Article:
This is a breach of contract case in which an administrator filed suit against a school for unpaid severance pay. The school claimed that the administrator did not provide the requisite 30-day notice for severance pay pursuant to the terms of his contract. The trial court found that the administrator satisfied the notice requirement under the term of his contract and awarded him damages. The school appeals. We affirm the decision of the trial court.

Rhea County Court of Appeals 07/30/14
Jamia Rentz v. Michael Rentz
E2013-02414-COA-R3-CV
Authoring Judge: Judge John W. McClarty
Trial Court Judge: Judge E.G. Moody

This appeal arises from the Parties’ numerous post-divorce issues. As relevant to this appeal, Father filed a petition to correct his child support obligation, alleging that his alimony payments to Mother should have been considered as income in setting his support obligation. Father also sought to modify his support obligation in recognition of the birth of his new son and his payment of health insurance. Following numerous hearings, the trial court declined to consider Father’s alimony payments in setting the support obligation but modified the obligation to reflect the birth of Father’s son and the payment of health insurance. The court awarded Mother attorney fees. Father appeals. We affirm the decision of the trial court.

Sullivan County Court of Appeals 07/30/14
Circle C Construction, LLC v. D. Sean Nilsen, Et Al.
M2013-02330-COA-R3-CV
Authoring Judge: Judge Andy D. Bennett
Trial Court Judge: Judge Hamilton V. Gayden, Jr.

The issue in this case is whether a tolling agreement between the parties precludes the application of the savings statute set forth in Tenn. Code Ann. § 28-1-105(a). We agree with the trial court that the tolling agreement does preclude application of the savings statute and that the plaintiff’s legal malpractice action is barred by the termination date established in the agreement.

Davidson County Court of Appeals 07/29/14
Richard Jeremiah Garrett, Jr. v. Renee Michelle Elmore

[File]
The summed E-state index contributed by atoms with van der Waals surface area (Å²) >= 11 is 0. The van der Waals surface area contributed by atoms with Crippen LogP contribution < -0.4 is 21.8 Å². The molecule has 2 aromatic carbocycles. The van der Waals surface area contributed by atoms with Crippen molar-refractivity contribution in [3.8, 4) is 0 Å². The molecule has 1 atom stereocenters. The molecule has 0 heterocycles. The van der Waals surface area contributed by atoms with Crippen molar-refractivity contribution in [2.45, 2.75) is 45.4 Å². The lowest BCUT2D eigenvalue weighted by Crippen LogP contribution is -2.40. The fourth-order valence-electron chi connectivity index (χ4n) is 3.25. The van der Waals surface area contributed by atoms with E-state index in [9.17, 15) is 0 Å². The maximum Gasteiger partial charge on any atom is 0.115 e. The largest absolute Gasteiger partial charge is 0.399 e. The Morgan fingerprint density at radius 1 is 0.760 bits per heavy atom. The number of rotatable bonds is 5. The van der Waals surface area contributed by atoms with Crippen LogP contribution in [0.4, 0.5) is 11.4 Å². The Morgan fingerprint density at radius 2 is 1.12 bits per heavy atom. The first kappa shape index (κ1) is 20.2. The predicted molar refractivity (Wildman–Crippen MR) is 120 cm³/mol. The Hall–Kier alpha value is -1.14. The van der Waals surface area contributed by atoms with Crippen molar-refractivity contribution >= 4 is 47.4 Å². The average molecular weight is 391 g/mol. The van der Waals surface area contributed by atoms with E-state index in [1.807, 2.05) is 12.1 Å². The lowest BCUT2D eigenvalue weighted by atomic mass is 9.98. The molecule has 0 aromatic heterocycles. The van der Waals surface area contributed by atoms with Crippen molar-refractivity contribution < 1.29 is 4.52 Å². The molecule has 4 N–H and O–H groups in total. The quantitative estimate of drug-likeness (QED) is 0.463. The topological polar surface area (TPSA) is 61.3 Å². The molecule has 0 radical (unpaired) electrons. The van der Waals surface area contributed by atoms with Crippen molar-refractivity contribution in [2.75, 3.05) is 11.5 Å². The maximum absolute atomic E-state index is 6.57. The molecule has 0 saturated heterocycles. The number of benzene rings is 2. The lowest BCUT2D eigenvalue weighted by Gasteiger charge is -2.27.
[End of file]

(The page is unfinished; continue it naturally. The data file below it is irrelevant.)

M2013-01564-COA-R3-JV
Authoring Judge: Presiding Judge Frank G. Clement, Jr.
Trial Court Judge: Judge Wayne C. Shelton

The father of the parties’ four-year-old child appeals the permanent parenting plan established by the juvenile court judge; specifically, he challenges the designation of Mother as the primary residential parent, the parenting schedule, the income imputed to each parent, and child support he is ordered to pay. He also contends Mother waived her right to a de novo rehearing of an earlier “order” by the magistrate, which favored Father, as she did not file a timely request for a de novo hearing; therefore, the juvenile court judge was without authority to conduct a de novo hearing or to enter judgment contrary to the magistrate’s order. We have determined the magistrate’s “order” was not a final judgment because the magistrate never prepared “findings and recommendations in writing,” which are to be provided to the juvenile court judge, as is expressly required by Tenn. Code Ann. § 37-1-107(d). Following the de novo hearing before the juvenile court judge, Mother was named the primary residential parent and she was awarded 218 days of parenting time; Father was awarded 147 days. In calculating child support, the trial court found that Mother was attending college part-time but that she was voluntarily unemployed and imputed income to her based on federal minimum wage. The court found that Father’s evidence concerning his modest income was unreliable and imputed income to Father pursuant to Tenn. Comp. R. & Regs. 1240-02-04-.04(3)(a)(2)(iv). The court additionally afforded Mother a day care credit of $516 per month and set child support pursuant to the guidelines based upon the above findings. Father appeals. Finding no error, we affirm.

Montgomery County Court of Appeals 07/29/14